Shakira’s 26 Best Songs of All Time

Sunday, February 2 isn’t just the day that Shakira makes history with Jennifer Lopez this year, performing at the Super Bowl halftime show

Photo: Instagram/shakira

Photo: Instagram/shakira

Sunday, February 2 isn’t just the day that Shakira makes history with Jennifer Lopez this year, performing at the Super Bowl halftime show. It is also the Colombian star’s birthday (she will be turning 43). Colombians have been knowing about Shakira, and her musical talent for decades now. This means knowing about her various musical phases, which people usually break down by what her hair color was at the time (black, then red, then today’s blonde). Some of her iconic songs that most of us know are “Estoy Aqui,” “Ciega, Sordomuda,” “Whenever Wherever”/”Suerte,” “Hips Don’t Lie,” and “Bicicleta” (a Carlos Vives song Shak is featured on).

Of course, Shakira has gone on to be an international superstar, with fans around the world knowing her jams. In celebration of the Barranquillera’s b-day, we wanted to share 26 of these great Shakira recordings you (and everyone else) should know.

“Hips Don’t Lie,” Ft. Wyclef Jean

“Hips Don’t Lie” was released in 2006. It’s title emerged from Shakira telling musicians she worked with that her hips don’t lie when it comes to knowing when a song was ready for release. The mega jam, which features Haitian rapper Wyclef Jean, is Shakira’s first and only #1 hit song on Billboard’s Hot 100, and allowed her to share Colombian culture to the masses.

“Ojos Asi”

In “Ojos Asi,” Shakira embraces and shares her Lebanese roots. The Middle Eastern jam, which she performs in her concerts, contains lyrics sung by Shakira in Arabic, and Arabic chants. It is a single off of her 1998 album, ¿Donde Estan Los Ladrones?, but an English version, “Eyes Like Yours” is on 2001’s Laundry Service.

“Whenever, Wherever”

“Whenever, Wherever/“Suerte” is part of the collection of love songs written about Shakira’s then-boyfriend Antonio de la Rúa. It talks about the luck she feels about everything, including how she was made, and how that enables her to love her boyfriend even more. The song was co-written by Gloria Estefan, as well as Tim Mitchell and Ron Smith.

“Estoy Aqui”

“Estoy Aqui” is the lead single off of Shakira’s 1995 album, Pies Descalzos. The rock-tinged jam speaks about still being there after a breakup, even when it is not fixable. A Portuguese version (“Estou Aqui”) and an English version were also recorded.

“La Bicicleta,” Carlos Vives Ft. Shakira

Colombians were so happy when two of their two biggest music icons united for an upbeat, hit song. “Bicicleta” is a Carlos Vives song that features Shakira, and just makes you smile with it’s words about childhood nostalgia and love for Santa Marta and Barranquilla. Added bonus? Maluma jumped on the song’s remix.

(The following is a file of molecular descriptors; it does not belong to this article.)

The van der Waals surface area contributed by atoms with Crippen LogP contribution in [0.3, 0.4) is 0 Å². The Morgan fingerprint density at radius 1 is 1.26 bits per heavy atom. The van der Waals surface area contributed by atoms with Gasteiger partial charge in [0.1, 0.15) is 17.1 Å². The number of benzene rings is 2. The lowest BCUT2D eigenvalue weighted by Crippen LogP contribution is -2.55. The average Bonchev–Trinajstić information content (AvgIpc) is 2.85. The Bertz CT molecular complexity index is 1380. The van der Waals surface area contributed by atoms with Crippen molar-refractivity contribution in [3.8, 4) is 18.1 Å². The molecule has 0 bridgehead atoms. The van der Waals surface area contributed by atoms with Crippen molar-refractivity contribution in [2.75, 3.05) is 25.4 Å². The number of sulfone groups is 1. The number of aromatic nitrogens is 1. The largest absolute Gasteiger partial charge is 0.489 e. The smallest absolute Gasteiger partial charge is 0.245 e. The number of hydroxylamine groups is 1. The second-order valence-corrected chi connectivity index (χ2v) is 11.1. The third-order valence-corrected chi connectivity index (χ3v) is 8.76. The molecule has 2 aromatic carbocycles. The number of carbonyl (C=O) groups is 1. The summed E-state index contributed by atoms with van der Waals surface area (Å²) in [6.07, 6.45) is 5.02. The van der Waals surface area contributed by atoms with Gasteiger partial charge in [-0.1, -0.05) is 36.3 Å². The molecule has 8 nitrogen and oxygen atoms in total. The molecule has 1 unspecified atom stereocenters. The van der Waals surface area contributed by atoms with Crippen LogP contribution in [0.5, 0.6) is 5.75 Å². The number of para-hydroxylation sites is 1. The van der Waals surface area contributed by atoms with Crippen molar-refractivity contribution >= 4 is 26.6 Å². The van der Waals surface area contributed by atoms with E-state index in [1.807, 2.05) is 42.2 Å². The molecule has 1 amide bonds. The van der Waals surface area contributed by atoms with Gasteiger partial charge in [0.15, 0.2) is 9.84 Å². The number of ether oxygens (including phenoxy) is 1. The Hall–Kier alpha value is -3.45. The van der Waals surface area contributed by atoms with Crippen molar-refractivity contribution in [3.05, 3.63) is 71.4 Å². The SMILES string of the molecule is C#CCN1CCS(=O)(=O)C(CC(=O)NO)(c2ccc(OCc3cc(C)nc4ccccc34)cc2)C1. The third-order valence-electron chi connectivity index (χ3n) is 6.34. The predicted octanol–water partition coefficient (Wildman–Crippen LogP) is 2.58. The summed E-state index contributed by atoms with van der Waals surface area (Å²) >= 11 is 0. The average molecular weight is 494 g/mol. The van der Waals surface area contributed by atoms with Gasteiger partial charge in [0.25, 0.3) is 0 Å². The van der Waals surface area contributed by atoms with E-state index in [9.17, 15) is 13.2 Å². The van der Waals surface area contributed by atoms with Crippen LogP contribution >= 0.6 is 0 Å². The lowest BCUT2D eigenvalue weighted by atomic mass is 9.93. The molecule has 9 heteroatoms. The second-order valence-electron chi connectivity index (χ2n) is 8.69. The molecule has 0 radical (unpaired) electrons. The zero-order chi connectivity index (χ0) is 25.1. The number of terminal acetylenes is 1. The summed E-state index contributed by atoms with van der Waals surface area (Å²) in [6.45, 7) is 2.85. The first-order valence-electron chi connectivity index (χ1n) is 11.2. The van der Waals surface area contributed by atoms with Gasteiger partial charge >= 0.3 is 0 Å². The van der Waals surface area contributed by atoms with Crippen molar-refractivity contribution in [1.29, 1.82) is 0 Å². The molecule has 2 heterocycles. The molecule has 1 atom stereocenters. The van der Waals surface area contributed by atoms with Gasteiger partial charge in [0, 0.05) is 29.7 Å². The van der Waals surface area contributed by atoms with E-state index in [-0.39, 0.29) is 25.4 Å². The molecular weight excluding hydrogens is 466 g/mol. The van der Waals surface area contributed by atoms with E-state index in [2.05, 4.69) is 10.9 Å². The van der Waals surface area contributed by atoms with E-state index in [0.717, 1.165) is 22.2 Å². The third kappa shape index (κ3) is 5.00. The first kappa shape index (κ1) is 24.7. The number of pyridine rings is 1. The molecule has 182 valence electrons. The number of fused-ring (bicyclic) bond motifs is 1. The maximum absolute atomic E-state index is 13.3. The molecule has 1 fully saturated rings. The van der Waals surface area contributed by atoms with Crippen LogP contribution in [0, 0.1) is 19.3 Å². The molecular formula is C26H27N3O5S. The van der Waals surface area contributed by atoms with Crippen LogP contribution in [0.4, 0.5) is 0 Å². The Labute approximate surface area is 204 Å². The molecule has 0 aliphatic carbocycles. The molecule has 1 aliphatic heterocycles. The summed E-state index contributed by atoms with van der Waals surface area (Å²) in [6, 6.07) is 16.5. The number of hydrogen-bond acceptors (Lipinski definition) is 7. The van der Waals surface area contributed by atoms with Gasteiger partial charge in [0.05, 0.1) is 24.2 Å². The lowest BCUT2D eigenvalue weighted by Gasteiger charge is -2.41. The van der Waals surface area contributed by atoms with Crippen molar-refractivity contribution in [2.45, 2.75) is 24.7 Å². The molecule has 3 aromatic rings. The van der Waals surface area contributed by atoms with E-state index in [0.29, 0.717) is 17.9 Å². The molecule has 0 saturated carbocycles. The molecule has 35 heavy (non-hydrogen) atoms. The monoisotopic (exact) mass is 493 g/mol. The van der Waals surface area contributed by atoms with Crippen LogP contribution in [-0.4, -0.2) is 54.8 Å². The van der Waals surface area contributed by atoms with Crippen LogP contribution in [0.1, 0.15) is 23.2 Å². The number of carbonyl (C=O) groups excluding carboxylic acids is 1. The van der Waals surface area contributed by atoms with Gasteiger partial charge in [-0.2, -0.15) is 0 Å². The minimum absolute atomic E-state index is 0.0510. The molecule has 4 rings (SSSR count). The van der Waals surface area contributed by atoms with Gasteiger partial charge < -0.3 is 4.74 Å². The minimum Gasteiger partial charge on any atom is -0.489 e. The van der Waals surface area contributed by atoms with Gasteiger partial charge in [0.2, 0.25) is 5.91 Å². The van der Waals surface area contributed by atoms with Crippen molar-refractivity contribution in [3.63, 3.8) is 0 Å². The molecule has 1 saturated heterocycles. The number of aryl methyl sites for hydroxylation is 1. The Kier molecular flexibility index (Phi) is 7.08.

“Ciega Sordomuda”

Another popular Shakira song is the high-energy “Ciego Sordomuda.” Many of Shaki’s jams talk about love, and all the emotions it inspires, and this one is no different. It captures that feeling of having all of your senses overtaken by that rush of love. That feeling of being out of control, but not being able to do anything about it (not that you’d want to).

“Underneath Your Clothes”

Written about then-boyfriend Antonio de la Rúa, “Underneath Your Clothes” is an unabashed love song that Shakira included on her 2001 Laundry Service album. It is sincere, vulnerable, and reminiscent of the innocence of a first love.

“She Wolf”

“She Wolf” peaked at #11 on Billboard’s Hot 100 chart. The electro-pop song, and its video, featured a sexier, more wild Shakira, and inspired people everywhere to also walk on the wild side. As with other Shak jams, a Spanish version was recorded and released, entitled “Loba.”

“La Tortura,” Ft. Alejandro Sanz

In “La Tortura,” (written by Shakira and Luis Fernando Ochoa) singer Alejandro Sanz is begging for forgiveness for cheating. Although it hurts Shakira, she is not having it. She has learned that you can’t expect certain things from certain people.


“No” is the ultimate break up song. It talks about the pain of being in a relationship that has long run its course, and how attempts at making things right aren’t the same as truly making things right. The song was co-written with Ceruti.

“Chantaje,” Ft. Maluma

Another Colombian musical collaboration worth noting involves the pop/reggaeton song “Chantaje.” The 2016 recording brings together Shakira and Maluma, and was nominated for a slew of awards. These include Latin Grammy nods for Song of the Year, Best Latin Fusion Performance, and Record of the Year, and a Best Latin Video VMA nomination.